Kentucky’s Dawkins Line Rail Trail
Trail of the Month: May 2022
“The economy took a huge hit after coal left here, so we’re using what we have available to us, which is our outdoors—and it’s beautiful.”
—Lara Pack, volunteer for the Paintsville/Johnson County Trail Town Committee
Before she was diagnosed with multiple sclerosis and rheumatoid disease in 2008, Lara Pack was an avid outdoors person. She loved kayaking, canoeing, horseback riding, hiking and fishing through the mountains of Eastern Kentucky. Now pushing 60 years old, Pack said while the pain can be pretty debilitating, she chooses to focus not on her limitations but on her passion: advocating for turning Eastern Kentucky into an adventure tourism destination.
“The economy took a huge hit after coal left here, so we’re using what we have available to us, which is our outdoors—and it’s beautiful,” said Pack. “We’re going full blown toward the adventure tourism arena. It gets more popular every day.”
Her advocacy work, including volunteering as a trail town catalyst for the Paintsville/Johnson County Trail Town Committee founded in 2017, helped spur the development of the Dawkins Line Rail Trail, Kentucky’s longest rail-trail. The 36-mile crushed-stone path is now open to bicyclists, hikers and horseback riders; a short, paved portion is also available in Royalton. The trail takes visitors on a journey back in time as they wind through the bright green Appalachian forests of Breathitt, Johnson and Magoffin counties.
From Lumber to Coal to Tourism
The Dawkins Line Rail Trail was originally a rail line for lumber, built in 1912 by the Dawkins Line Lumber Company to haul out chopped trees, before coal started to come on strong in the early 20th century.
“For nearly 100 years the Dawkins Line fueled the local economy by exporting natural resources,” said Ron Vanover, deputy commissioner for the Kentucky Department of Parks, noting that lumber and coal from the hills of Eastern Kentucky helped construct towns and powered cities far from Appalachia.
But the forestry boom didn’t last. The stock market collapse of 1929 led to the Great Depression and the shutdown of rail companies across the United States. The Dawkins Line was used sporadically until it was purchased by the R.J. Corman Company, a rail company out of Lexington, in the early 2000s. The line was later purchased by the Commonwealth of Kentucky in 2011, and funds from the Kentucky Transportation Cabinet turned the route into a multiuse trail. Its first section, stretching 18 miles between Hagerhill and Royalton, opened in 2013.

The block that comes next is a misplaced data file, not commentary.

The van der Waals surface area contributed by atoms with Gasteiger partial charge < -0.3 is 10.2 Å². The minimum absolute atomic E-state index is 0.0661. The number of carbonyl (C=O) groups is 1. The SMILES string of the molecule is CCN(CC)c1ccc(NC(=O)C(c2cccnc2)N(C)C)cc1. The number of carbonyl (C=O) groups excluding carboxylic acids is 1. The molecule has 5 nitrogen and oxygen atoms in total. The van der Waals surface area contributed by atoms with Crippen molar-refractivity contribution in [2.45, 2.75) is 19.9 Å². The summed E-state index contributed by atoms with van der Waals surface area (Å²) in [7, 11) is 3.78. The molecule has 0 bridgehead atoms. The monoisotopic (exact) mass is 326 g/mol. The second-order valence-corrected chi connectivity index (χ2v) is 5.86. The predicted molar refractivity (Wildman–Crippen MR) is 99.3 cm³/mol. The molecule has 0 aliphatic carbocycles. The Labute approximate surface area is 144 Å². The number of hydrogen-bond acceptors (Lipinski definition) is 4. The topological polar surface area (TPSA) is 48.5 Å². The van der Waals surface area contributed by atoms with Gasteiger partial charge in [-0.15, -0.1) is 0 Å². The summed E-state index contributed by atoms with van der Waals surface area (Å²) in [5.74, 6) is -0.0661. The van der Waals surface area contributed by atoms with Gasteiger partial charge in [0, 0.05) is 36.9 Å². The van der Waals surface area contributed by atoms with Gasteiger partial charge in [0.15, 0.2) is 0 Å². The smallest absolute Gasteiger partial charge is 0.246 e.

The evolution of the use of the rail corridor from natural resources to tourism has benefited modern users. The transformation from rail to trail means a mild grade throughout as users enjoy the lush scenery, 24 scenic trestle bridges, a series of waterfalls and the 680-foot Gun Creek Tunnel. (The Tip Top Tunnel is not yet accessible to the public; the Kentucky Department of Parks said its future use was under review.)
“You get a different glimpse of what the world looks like from the trail,” said Pack.
Historical sites also line the trail, including the one-room house where a small-town doctor used to serve mountain patients, century-old cemeteries, homesteads that belonged to turn-of-the-century inhabitants and the remains of a former vault from an old bank building.
Related: Kentucky Trails Come in All Shapes and Sizes
Small Town Centerpiece
The trail terminus in Johnson County boasts the must-see Griffith Family Farm Trail Store. According to Pack, the owners left traditional jobs and built a homeschooling cooperative for their kids and other families near the town of Swamp Branch. The store next door—a big red barn-like structure—sources local products like bread, meat and canned goods, and offers adjacent boondock camping and a gravel parking lot with plenty of space for horse trailers.